This recipe is an amalgamation from several online but particularly this one in The Guardian from Felicity Cloake, the tester of all good recipes. Makes 8 generous slices or 10 good sized slices; the remainder freezes well. Serve with your favourite additional calorie side such as cream, custard or vanilla ice-cream. Delicious at room temperature or my favourite, slightly warm from the oven. Do not store in the fridge!

    Treacle Tart

    • 500g block ready made short-crust pastry (do not use sweetened or enriched pastry) or make your own with 300g flour and 150g butter.
    • 50g butter
    • 400g golden syrup – sit the jar in a bowl of hot water
    • 140g white breadcrumbs, made with slightly stale or toasted bread
    • 2 medium eggs, well beaten
    • 3 tablespoons of double cream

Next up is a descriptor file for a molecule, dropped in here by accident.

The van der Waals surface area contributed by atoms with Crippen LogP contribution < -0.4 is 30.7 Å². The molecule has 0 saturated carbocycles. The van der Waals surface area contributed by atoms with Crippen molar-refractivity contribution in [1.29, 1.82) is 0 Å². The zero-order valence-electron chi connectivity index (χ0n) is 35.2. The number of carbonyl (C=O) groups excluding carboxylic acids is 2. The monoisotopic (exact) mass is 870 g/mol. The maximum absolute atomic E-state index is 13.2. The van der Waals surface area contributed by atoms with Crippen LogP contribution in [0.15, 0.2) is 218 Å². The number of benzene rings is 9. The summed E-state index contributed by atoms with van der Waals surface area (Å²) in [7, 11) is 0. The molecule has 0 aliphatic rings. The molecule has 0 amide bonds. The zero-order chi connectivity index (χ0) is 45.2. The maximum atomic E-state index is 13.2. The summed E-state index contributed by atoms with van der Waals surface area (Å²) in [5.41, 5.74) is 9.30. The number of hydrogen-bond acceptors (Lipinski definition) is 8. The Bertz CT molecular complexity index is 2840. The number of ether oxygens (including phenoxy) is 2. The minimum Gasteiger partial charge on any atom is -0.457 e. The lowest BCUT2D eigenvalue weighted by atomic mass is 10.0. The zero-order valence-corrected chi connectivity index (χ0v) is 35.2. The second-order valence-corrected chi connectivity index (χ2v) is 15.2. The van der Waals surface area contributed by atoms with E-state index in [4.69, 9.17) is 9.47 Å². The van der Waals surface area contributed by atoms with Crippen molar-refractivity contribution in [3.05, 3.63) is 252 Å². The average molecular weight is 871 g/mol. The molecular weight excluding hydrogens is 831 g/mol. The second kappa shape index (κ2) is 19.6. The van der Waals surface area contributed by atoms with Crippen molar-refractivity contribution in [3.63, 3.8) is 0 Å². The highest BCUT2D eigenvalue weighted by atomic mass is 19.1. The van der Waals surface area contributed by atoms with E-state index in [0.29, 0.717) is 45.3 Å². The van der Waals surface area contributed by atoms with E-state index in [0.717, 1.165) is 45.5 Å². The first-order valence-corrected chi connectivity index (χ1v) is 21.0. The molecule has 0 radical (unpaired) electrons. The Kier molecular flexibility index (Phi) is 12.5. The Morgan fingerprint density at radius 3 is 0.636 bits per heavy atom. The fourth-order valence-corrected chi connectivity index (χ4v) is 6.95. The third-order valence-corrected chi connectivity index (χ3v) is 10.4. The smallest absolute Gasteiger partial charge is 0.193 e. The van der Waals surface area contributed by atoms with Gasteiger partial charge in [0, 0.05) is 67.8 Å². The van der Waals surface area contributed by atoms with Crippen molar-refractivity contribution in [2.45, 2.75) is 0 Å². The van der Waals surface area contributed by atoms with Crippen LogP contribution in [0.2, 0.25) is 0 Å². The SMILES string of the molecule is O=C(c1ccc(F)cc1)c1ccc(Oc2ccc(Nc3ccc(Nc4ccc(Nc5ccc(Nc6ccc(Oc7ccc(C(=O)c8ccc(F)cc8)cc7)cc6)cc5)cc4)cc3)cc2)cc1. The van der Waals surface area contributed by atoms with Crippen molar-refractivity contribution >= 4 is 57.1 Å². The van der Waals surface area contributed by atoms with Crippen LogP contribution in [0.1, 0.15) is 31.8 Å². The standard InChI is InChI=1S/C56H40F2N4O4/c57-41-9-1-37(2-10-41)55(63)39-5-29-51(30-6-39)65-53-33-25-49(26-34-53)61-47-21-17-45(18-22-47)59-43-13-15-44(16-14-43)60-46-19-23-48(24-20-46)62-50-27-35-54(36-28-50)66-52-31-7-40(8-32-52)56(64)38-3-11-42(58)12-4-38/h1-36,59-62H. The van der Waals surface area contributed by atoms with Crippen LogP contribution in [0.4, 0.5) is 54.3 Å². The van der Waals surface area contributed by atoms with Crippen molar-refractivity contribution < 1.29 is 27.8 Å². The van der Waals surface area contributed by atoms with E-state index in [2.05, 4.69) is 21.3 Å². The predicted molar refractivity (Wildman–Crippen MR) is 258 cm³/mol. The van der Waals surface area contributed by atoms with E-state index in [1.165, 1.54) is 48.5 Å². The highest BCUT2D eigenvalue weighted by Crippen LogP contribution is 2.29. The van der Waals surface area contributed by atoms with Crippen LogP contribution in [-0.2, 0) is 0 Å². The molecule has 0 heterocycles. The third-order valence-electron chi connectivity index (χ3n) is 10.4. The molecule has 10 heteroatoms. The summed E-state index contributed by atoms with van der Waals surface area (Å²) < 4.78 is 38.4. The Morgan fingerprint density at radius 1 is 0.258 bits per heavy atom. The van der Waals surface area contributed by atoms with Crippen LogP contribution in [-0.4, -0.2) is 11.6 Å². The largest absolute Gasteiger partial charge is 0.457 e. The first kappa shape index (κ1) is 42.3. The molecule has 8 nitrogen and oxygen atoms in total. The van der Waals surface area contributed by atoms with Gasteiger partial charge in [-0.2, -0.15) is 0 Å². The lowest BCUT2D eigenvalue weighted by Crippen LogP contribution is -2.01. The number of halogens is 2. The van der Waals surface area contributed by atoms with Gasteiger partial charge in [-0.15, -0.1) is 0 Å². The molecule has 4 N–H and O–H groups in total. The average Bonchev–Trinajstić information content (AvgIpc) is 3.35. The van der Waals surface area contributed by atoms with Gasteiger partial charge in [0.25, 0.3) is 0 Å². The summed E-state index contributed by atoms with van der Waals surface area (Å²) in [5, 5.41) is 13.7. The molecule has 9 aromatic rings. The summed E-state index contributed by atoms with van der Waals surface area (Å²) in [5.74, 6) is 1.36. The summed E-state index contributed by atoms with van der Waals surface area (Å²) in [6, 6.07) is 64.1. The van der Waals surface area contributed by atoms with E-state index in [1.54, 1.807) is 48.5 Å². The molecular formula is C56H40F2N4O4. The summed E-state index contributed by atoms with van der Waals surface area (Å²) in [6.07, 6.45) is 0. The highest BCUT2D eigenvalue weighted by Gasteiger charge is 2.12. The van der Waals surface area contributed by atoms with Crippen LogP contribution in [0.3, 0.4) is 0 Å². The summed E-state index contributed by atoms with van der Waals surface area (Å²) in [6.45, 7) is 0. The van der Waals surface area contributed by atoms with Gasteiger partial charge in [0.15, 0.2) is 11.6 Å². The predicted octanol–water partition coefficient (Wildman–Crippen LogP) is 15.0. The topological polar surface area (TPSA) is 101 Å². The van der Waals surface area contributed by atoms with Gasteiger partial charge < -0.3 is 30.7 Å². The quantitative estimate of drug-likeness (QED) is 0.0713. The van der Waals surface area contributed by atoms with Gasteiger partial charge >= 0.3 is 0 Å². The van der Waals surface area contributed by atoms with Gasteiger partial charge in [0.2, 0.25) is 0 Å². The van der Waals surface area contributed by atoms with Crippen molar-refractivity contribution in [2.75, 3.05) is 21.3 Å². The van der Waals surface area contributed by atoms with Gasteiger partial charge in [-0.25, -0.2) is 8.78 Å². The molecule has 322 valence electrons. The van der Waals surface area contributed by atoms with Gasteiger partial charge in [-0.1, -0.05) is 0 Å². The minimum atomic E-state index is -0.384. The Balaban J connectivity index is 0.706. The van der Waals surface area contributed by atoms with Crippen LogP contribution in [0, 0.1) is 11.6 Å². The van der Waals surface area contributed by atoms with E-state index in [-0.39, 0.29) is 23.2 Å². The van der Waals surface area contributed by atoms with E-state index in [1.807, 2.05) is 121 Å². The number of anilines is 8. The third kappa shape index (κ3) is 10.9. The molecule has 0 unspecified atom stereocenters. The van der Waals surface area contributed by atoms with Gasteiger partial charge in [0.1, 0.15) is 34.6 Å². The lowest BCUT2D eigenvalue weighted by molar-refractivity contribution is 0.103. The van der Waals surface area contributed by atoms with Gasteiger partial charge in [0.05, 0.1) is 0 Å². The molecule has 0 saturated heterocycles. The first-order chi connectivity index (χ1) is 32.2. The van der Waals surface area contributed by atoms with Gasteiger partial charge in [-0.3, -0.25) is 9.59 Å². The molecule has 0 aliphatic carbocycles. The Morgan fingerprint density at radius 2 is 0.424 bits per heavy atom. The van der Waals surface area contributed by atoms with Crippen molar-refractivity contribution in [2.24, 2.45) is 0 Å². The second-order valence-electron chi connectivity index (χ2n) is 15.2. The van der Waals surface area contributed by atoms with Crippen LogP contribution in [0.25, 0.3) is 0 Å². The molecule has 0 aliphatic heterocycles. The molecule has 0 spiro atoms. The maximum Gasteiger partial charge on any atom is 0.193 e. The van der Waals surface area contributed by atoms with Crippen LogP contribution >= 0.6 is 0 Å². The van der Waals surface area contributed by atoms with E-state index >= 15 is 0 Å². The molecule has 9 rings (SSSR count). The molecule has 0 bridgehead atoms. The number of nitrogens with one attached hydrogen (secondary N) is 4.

• 1 tablespoon lemon juice and zest of one lemon
    • Optional – couple of knobs of stem ginger in syrup, finely chopped.

    Use the pastry to line a 23-24cm deep, loose-bottomed tart tin. Chill well while an oven heats to 200 C/fan 180 C. Prick the bottom of the pastry case, line with foil or grease-proof paper and weigh down with rice/beans/pastry ceramic beads. Blind bake for 15-20 minutes until just going golden, remove the blind baking stuff and return to the oven for another 5-10 minutes. Remove and brush the bottom well with some of the beaten egg and return to the oven for another few minutes to cook the egg – this will stop any sticky leakages!

    Reduce the oven temperature to 140 C.

    Melt the butter in a pan, add the golden syrup and continue to heat until warm through.

    Remove from the heat and add the eggs, cream, lemon and, if using, the ginger and stir well together. Pour over the breadcrumbs, mix swiftly and allow to sit for a few minutes. Do not over mix otherwise it will become chewy.

    Pour the filling mixture into the pastry case, sit all on a large baking sheet to collect any oozes and return to the oven at the lower temperature. It will need 35-40 minutes, and is cooked when still a little soft in the centre and only a hint of golden-brown colour on the outside edge.